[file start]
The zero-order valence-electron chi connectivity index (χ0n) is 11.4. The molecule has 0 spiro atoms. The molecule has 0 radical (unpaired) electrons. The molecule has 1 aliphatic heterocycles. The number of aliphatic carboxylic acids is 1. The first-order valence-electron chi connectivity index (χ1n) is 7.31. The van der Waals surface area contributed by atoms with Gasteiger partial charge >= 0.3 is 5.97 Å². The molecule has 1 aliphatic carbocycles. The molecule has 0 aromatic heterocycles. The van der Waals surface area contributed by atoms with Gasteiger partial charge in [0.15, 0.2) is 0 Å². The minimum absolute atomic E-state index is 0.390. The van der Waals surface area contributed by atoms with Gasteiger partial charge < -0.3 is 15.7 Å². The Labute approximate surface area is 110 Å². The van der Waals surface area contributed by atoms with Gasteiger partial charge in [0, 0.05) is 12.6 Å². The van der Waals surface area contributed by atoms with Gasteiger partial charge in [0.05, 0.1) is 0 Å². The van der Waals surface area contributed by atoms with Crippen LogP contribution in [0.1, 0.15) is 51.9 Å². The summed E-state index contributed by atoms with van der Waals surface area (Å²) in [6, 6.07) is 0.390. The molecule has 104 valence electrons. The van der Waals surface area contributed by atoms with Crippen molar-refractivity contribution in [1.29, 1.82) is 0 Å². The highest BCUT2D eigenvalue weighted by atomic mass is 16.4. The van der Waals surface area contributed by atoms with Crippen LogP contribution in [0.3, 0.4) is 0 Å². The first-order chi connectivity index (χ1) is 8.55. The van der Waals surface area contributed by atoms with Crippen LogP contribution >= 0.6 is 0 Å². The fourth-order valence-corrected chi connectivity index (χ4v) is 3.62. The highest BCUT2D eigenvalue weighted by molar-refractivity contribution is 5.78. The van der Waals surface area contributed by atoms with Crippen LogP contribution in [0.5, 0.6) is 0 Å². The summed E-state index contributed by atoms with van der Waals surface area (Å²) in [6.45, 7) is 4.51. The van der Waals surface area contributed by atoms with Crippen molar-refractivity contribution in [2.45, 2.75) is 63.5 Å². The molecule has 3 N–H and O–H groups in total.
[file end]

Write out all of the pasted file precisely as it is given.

The zero-order valence-electron chi connectivity index (χ0n) is 11.4. The molecule has 0 spiro atoms. The molecule has 0 radical (unpaired) electrons. The molecule has 1 aliphatic heterocycles. The number of aliphatic carboxylic acids is 1. The first-order valence-electron chi connectivity index (χ1n) is 7.31. The van der Waals surface area contributed by atoms with Gasteiger partial charge >= 0.3 is 5.97 Å². The molecule has 1 aliphatic carbocycles. The molecule has 0 aromatic heterocycles. The van der Waals surface area contributed by atoms with Gasteiger partial charge in [0.15, 0.2) is 0 Å². The minimum absolute atomic E-state index is 0.390. The van der Waals surface area contributed by atoms with Gasteiger partial charge < -0.3 is 15.7 Å². The Labute approximate surface area is 110 Å². The van der Waals surface area contributed by atoms with Gasteiger partial charge in [0, 0.05) is 12.6 Å². The van der Waals surface area contributed by atoms with Gasteiger partial charge in [0.05, 0.1) is 0 Å². The van der Waals surface area contributed by atoms with Crippen LogP contribution in [0.1, 0.15) is 51.9 Å². The summed E-state index contributed by atoms with van der Waals surface area (Å²) in [6, 6.07) is 0.390. The molecule has 104 valence electrons. The van der Waals surface area contributed by atoms with Crippen molar-refractivity contribution in [1.29, 1.82) is 0 Å². The highest BCUT2D eigenvalue weighted by atomic mass is 16.4. The van der Waals surface area contributed by atoms with Crippen LogP contribution in [0.3, 0.4) is 0 Å². The first-order chi connectivity index (χ1) is 8.55. The van der Waals surface area contributed by atoms with Crippen LogP contribution >= 0.6 is 0 Å². The fourth-order valence-corrected chi connectivity index (χ4v) is 3.62. The highest BCUT2D eigenvalue weighted by molar-refractivity contribution is 5.78. The van der Waals surface area contributed by atoms with Crippen LogP contribution in [0.5, 0.6) is 0 Å². The summed E-state index contributed by atoms with van der Waals surface area (Å²) in [6.45, 7) is 4.51. The van der Waals surface area contributed by atoms with Crippen molar-refractivity contribution in [2.45, 2.75) is 63.5 Å². The molecule has 3 N–H and O–H groups in total.